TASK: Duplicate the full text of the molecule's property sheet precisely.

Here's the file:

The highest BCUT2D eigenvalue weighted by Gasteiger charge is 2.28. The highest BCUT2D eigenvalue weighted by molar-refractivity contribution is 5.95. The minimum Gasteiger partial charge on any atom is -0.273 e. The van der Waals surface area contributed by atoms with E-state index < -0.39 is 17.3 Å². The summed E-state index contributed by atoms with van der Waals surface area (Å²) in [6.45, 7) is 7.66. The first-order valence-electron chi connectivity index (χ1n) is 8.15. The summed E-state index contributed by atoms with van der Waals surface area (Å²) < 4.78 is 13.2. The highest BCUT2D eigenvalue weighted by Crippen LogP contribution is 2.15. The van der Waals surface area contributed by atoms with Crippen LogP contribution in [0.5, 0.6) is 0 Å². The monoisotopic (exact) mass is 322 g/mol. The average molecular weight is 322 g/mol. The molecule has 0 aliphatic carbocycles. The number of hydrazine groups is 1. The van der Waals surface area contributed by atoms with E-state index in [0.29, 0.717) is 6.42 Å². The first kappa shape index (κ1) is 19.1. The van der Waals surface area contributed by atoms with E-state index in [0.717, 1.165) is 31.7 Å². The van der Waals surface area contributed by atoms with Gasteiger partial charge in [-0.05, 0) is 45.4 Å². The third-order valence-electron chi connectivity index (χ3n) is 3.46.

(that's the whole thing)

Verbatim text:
The highest BCUT2D eigenvalue weighted by Gasteiger charge is 2.28. The highest BCUT2D eigenvalue weighted by molar-refractivity contribution is 5.95. The minimum Gasteiger partial charge on any atom is -0.273 e. The van der Waals surface area contributed by atoms with E-state index < -0.39 is 17.3 Å². The summed E-state index contributed by atoms with van der Waals surface area (Å²) in [6.45, 7) is 7.66. The first-order valence-electron chi connectivity index (χ1n) is 8.15. The summed E-state index contributed by atoms with van der Waals surface area (Å²) < 4.78 is 13.2. The highest BCUT2D eigenvalue weighted by Crippen LogP contribution is 2.15. The van der Waals surface area contributed by atoms with Crippen LogP contribution in [0.5, 0.6) is 0 Å². The monoisotopic (exact) mass is 322 g/mol. The average molecular weight is 322 g/mol. The molecule has 0 aliphatic carbocycles. The number of hydrazine groups is 1. The van der Waals surface area contributed by atoms with E-state index in [0.29, 0.717) is 6.42 Å². The first kappa shape index (κ1) is 19.1. The van der Waals surface area contributed by atoms with E-state index in [0.717, 1.165) is 31.7 Å². The van der Waals surface area contributed by atoms with Gasteiger partial charge in [-0.05, 0) is 45.4 Å². The third-order valence-electron chi connectivity index (χ3n) is 3.46.